However, this method’s disadvantage is that the optimal operating conditions for hydrolysis and fermentation are different, implying difficulty for its control and optimization. Enzymatic hydrolysis is performed optimally at temperatures above 50 °C. For most fermenting microorganisms, the optimum temperature for their performance is between 28 and 37 °C; likewise, the optimum pH for the hydrolysis and fermentation stages is different [65,70,90].
Work performed on the search and selection of suitable enzymes and microorganisms for this strategy, and a promising option to overcome this difficulty, is the use of thermotolerant yeasts such as Kluyveromyces marxianus, which is a promising species since some of its strains grow at temperatures between 45 and 52 °C [91].

Simultaneous Saccharification and Co-Fermentation (SSCF)

This configuration aims to complete all the sugars released during the pretreatment and hydrolysis of the biomass through mixed yeast cultures that can assimilate both the pentoses and the hexoses produced in the same reactor. This strategy offers this advantage. By continuously removing the final hydrolysis products, causing cellulase and glucosidase activity inhibition can lead to the high productivity of ethanol, giving greater yield compared to the SFS process. One drawback of this method is that the organisms that use hexoses grow faster than those that use pentoses, leading to inhibition by the high ethanol concentration. Genetically modified yeast or bacteria can be used to achieve efficient ethanol production. To carry out the fermentation of both, pentoses and hexoses are required [65,70,92,93].

4. Concluding Remarks and Prospects

When scientists started working on the valorization of lignocellulosic biomass, different bioprocessing technique such SSF and SMF, CBP emerged to play a critical role in the environment and economy. Scientists are using the genetic engineering method on microorganisms to play all the functions with or without pretreatment. CBP is timesaving and cost-effective in biorefineries as it is a one-process technique involving less instruments or one single reactor. In the future, CBP will play a vital role in converting lignocellulosic biomass to ethanol and other essential products in a single process or reactor with or without pretreatment because of some microorganisms capable of doing all at once, making it more economical and timesaving.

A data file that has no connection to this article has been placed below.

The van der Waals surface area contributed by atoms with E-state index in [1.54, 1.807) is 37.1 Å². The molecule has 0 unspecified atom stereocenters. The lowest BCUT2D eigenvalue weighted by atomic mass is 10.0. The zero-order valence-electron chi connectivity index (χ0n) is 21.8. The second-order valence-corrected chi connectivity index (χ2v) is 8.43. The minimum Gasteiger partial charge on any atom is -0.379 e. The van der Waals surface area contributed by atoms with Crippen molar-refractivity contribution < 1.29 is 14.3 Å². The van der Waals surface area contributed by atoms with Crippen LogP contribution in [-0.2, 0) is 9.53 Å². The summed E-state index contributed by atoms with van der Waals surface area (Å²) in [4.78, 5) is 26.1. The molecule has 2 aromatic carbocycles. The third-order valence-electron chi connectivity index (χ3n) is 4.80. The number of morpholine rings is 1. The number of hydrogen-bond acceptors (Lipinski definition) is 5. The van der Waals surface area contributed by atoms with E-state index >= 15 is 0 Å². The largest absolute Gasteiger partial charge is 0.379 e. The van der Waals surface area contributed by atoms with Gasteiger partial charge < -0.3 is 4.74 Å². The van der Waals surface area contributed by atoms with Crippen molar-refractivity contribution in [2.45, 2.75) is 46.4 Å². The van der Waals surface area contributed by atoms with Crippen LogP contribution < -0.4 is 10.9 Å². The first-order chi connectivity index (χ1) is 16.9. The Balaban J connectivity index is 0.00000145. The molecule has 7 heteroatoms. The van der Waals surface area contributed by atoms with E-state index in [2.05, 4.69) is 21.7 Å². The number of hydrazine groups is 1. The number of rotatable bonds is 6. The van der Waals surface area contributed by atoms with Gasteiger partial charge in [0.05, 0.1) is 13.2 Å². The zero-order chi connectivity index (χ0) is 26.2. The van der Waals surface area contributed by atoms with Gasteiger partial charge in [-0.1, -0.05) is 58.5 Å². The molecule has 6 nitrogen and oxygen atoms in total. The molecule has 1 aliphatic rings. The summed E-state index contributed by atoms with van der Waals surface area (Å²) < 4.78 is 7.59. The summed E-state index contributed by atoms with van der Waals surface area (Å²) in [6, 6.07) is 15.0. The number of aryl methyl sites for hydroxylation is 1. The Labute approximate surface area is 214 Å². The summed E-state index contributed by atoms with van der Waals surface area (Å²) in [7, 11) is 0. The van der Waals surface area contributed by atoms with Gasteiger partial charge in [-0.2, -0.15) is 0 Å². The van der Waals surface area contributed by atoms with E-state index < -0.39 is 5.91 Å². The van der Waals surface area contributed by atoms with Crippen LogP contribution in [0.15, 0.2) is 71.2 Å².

Author Contributions

Conceptualization, H.A.R. and R.T.-T.; writing—original draft, E.O.-M. and A.S.; writing—review and editing, H.A.R., R.T-T., E.O.-M., A.S. and R.C.-V.; Project administration, H.A.R. and R.T.-T.; funding acquisition, H.A.R. All authors have read and agreed to the published version of the manuscript.


This research was funded by Secretary of Public Education of Mexico–Mexican Science and Technology Council (SEP-CONACYT, Mexico) for the Basic Science Project -2015–01, grant number 254808. Anusuiya Singh also thanks the National Council for Science and Technology (CONACYT, Mexico) for her Ph.D. Fellowship support. Publication funded by “Programa de Fortalecimiento a la Excelencia Educativa” (PROFEXCE-2020).

Conflicts of Interest

The authors declare no conflict of interest.


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Figure 1. Schematic representation of integrated biorefinery for first, second, third, and fourth generation of biomass.
Figure 1. Schematic representation of integrated biorefinery for first, second, third, and fourth generation of biomass.
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Figure 2. Schematic representation of consolidated bioprocessing processing in terms of biorefinery from lignocellulosic biomass.
Figure 2. Schematic representation of consolidated bioprocessing processing in terms of biorefinery from lignocellulosic biomass.
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Figure 3. Schematic representation of consolidated bioprocessing processing using as hydrothermal strategy pretreatment. Adapted and modified from [15].
Figure 3. Schematic representation of consolidated bioprocessing processing using as hydrothermal strategy pretreatment. Adapted and modified from [15].
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Table 1. Advantages and disadvantages of CBP [63].
Table 1. Advantages and disadvantages of CBP [63].